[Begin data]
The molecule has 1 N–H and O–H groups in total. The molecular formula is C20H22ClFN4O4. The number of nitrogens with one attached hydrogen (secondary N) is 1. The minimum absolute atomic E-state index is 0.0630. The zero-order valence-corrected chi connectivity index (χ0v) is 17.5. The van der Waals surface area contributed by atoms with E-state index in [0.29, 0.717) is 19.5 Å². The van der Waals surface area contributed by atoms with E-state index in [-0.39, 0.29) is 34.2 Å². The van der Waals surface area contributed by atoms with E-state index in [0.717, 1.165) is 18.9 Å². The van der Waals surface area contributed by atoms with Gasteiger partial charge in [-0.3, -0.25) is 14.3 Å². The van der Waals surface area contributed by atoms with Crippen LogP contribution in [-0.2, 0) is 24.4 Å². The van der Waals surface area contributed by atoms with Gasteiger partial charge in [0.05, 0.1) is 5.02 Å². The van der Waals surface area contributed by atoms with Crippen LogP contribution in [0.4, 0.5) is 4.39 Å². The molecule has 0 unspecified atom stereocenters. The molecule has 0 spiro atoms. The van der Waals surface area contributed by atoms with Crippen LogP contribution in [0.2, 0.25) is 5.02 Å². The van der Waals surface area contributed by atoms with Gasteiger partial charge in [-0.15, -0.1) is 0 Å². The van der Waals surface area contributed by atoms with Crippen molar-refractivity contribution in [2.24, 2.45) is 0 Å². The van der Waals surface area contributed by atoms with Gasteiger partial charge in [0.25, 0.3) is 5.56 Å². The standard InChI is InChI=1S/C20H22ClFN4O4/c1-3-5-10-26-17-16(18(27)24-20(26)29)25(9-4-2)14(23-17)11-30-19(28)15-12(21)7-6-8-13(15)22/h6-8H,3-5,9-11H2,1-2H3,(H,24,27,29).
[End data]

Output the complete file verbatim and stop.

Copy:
The molecule has 1 N–H and O–H groups in total. The molecular formula is C20H22ClFN4O4. The number of nitrogens with one attached hydrogen (secondary N) is 1. The minimum absolute atomic E-state index is 0.0630. The zero-order valence-corrected chi connectivity index (χ0v) is 17.5. The van der Waals surface area contributed by atoms with E-state index in [0.29, 0.717) is 19.5 Å². The van der Waals surface area contributed by atoms with E-state index in [-0.39, 0.29) is 34.2 Å². The van der Waals surface area contributed by atoms with E-state index in [0.717, 1.165) is 18.9 Å². The van der Waals surface area contributed by atoms with Gasteiger partial charge in [-0.3, -0.25) is 14.3 Å². The van der Waals surface area contributed by atoms with Crippen LogP contribution in [-0.2, 0) is 24.4 Å². The van der Waals surface area contributed by atoms with Gasteiger partial charge in [0.05, 0.1) is 5.02 Å². The van der Waals surface area contributed by atoms with Crippen LogP contribution in [0.4, 0.5) is 4.39 Å². The molecule has 0 unspecified atom stereocenters. The molecule has 0 spiro atoms. The van der Waals surface area contributed by atoms with Crippen LogP contribution in [0.2, 0.25) is 5.02 Å². The van der Waals surface area contributed by atoms with Gasteiger partial charge in [-0.15, -0.1) is 0 Å². The van der Waals surface area contributed by atoms with Crippen molar-refractivity contribution in [2.24, 2.45) is 0 Å². The van der Waals surface area contributed by atoms with Gasteiger partial charge in [0.25, 0.3) is 5.56 Å². The standard InChI is InChI=1S/C20H22ClFN4O4/c1-3-5-10-26-17-16(18(27)24-20(26)29)25(9-4-2)14(23-17)11-30-19(28)15-12(21)7-6-8-13(15)22/h6-8H,3-5,9-11H2,1-2H3,(H,24,27,29).